Ratastic News week “Swamp Rats, Roaches and Rodents, Oh My!” Edition

David Bennett David Bennett

In this week’s edition, we talk some more about rodent control in urban public housing—this time, about what has gone all wrong in rural public housing. California is putting all of its effort in eradicating the swamp rat which is taking over the state.



Last week’s quiz question: Which rat was host for the plague – carrying flea in medieval times?

  • Brown rat?
  • Black rat?
  • Kangaroo rat?
  • Gambian rat?

Answer: Fleas carried by black rat get the blame, but brown rats can carry fleas that carry plague as well.  

This week’s quiz question: We know they can be pests but how do squirrels help the environment?



California’s Swamp Rat Eradication Plan Goes into Overdrive

The nutria, or giant swamp rat, famous in Louisiana, is taking over

Close-up of a Nutria swimming

California!   They reproduce  like crazy, and get up to 20 pounds in weight.  Animals.net goes on:

  • Fur Farm Escapees – Nutrias spread from their natural range in South America through the development of fur farms. These fur farms bred nutria rats for the purpose of turning them into fur coats. When the farms eventually went bankrupt (who had the bright idea of rat fur coats?!) the nutria escaped or were released.
  • Widespread Invasion – Populations of coypu have been introduced in regions of North America, across Europe, and in some parts of Africa.
  • Heavyweight Snacking – Nutria are quite large. These semi-aquatic mammals can eat 25% of their body weight in a single day, and they eat 365 days per year. If the average animal weighs 12 lbs. they can potentially eat 1,095 lbs. of vegetation per year.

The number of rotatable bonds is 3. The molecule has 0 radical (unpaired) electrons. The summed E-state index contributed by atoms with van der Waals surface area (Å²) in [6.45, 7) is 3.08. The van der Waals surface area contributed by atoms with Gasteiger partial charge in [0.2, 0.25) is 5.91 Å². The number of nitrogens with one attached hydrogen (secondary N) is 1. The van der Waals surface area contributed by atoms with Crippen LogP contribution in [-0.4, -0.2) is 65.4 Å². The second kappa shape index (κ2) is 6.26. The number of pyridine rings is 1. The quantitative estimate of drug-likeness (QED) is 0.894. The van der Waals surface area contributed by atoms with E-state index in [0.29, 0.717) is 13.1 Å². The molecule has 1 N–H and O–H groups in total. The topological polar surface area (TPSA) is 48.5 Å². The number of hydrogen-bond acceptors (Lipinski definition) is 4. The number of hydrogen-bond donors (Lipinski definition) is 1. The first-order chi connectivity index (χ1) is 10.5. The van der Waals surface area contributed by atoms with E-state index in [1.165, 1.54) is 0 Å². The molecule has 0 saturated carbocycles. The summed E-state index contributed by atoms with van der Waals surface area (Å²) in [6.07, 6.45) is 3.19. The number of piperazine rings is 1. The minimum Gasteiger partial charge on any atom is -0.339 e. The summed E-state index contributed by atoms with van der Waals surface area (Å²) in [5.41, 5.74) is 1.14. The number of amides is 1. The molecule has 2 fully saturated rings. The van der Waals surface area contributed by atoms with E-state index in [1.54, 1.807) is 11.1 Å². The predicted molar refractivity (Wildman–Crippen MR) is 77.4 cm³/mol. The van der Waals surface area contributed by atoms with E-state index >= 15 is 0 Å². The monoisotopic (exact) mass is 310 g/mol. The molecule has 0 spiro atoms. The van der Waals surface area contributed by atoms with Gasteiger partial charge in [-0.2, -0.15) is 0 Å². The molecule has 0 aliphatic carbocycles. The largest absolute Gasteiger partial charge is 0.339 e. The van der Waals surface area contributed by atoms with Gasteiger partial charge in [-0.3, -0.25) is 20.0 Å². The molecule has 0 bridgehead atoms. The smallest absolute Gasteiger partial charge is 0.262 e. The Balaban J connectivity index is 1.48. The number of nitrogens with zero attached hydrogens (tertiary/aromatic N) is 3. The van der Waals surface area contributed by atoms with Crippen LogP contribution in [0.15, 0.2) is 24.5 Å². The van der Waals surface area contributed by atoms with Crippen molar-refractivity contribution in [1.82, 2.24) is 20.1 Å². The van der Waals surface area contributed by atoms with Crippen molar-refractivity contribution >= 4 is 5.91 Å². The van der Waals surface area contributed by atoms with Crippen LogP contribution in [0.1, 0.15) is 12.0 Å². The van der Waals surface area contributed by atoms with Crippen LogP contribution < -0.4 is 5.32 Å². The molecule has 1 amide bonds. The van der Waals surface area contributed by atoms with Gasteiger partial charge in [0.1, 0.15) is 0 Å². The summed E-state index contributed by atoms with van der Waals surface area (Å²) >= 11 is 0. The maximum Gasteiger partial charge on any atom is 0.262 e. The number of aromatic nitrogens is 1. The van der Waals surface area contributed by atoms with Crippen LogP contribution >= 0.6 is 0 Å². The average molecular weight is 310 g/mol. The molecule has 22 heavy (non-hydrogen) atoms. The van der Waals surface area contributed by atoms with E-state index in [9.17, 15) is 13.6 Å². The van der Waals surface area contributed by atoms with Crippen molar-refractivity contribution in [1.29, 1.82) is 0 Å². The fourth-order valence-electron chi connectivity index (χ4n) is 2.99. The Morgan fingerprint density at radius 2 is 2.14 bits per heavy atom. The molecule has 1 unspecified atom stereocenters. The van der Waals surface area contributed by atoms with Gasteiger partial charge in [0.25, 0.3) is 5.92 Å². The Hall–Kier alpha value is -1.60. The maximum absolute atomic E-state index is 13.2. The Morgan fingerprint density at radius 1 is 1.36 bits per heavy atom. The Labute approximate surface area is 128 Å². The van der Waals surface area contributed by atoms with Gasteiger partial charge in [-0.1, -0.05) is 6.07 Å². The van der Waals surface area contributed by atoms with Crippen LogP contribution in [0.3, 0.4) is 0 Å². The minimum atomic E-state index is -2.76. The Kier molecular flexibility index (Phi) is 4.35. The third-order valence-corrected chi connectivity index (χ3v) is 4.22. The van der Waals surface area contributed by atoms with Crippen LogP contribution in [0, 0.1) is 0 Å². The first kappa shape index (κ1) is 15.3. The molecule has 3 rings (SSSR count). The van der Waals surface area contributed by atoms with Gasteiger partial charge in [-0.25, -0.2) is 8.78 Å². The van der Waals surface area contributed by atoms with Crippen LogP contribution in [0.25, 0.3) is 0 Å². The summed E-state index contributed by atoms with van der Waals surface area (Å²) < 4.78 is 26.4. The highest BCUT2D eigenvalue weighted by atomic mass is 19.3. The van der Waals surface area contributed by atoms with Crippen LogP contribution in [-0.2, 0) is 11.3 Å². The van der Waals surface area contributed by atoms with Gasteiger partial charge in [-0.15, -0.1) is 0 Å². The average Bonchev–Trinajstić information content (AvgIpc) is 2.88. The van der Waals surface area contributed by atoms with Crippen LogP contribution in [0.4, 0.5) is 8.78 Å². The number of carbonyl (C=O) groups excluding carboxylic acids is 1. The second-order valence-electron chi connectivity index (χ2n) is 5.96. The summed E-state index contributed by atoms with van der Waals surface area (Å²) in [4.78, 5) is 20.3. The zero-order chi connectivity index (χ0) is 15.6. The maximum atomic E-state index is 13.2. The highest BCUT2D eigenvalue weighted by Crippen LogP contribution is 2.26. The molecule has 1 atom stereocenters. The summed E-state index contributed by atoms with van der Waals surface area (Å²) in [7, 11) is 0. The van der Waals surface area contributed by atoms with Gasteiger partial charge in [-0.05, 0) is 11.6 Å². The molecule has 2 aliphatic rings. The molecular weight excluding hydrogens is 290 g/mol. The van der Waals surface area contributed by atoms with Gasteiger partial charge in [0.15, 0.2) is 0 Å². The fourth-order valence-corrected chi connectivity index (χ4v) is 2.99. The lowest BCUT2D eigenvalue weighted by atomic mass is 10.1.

• Rapid Reproduction – Nutria can potentially breed three times per year. Each litter yields up to thirteen babies. This means that, not only do they eat massive amounts of native vegetation, but they also multiply at an immense rate.

California has decided they aren’t taking it anymore and have gone into overdrive in their attempts to eradicate the animal.   They carry pathogens that pose a public safety risk, and The New York Post reports the state of California is worried that they will infiltrate the Sacramento-San Joaquin River Delta which would threaten agriculture and public drinking water supplies.

“The delta is the “heartbeat of California’s water infrastructure,” according to Peter Tira, spokesman for the state’s Department of Fish and Wildlife. It contains a network of more than 1,000 miles of canals and levees that protect the area from flooding, provide drinking water to millions of Californians and irrigate the lush agricultural region.”  They’re using cage traps submerged in water baited with succulent treats.  They’re shooting them outright. And now, with 10 million extra dollars, they’re going to surgically sterilize them and outfit them with radio collars which will make the nutria spies leading Fish and Wildlife straight to their families and friends to meet the same fate.  They’re also going to used nutria sniffing dogs to flush out every possible nutria.    However, some complain that this will cost far more than the 10 million allocated.  California Democrat Josh Harder made his point when he brought in a dead nutria to a congressional hearing this week (interesting!) as he sought another 7 million dollars in eradication efforts. Fox News reports: “Harder said California could be plagued with 250,000 swamp rats in five years if no action is taken. “Nutria can destroy crops. They destroy almond trees as well as irrigation canals,” he testified during a congressional hearing this week. “They can even cause flooding because they burrow into our water control systems.”    As we watch the state of California fight against giant rats and regular rats we repeat again—we can help (maybe with the regular rat problem moreso than the nutria problem)!


Rat infested USDA Managed Rural Public Housing for Farm Workers in Florida Presents Fresh Horrors Daily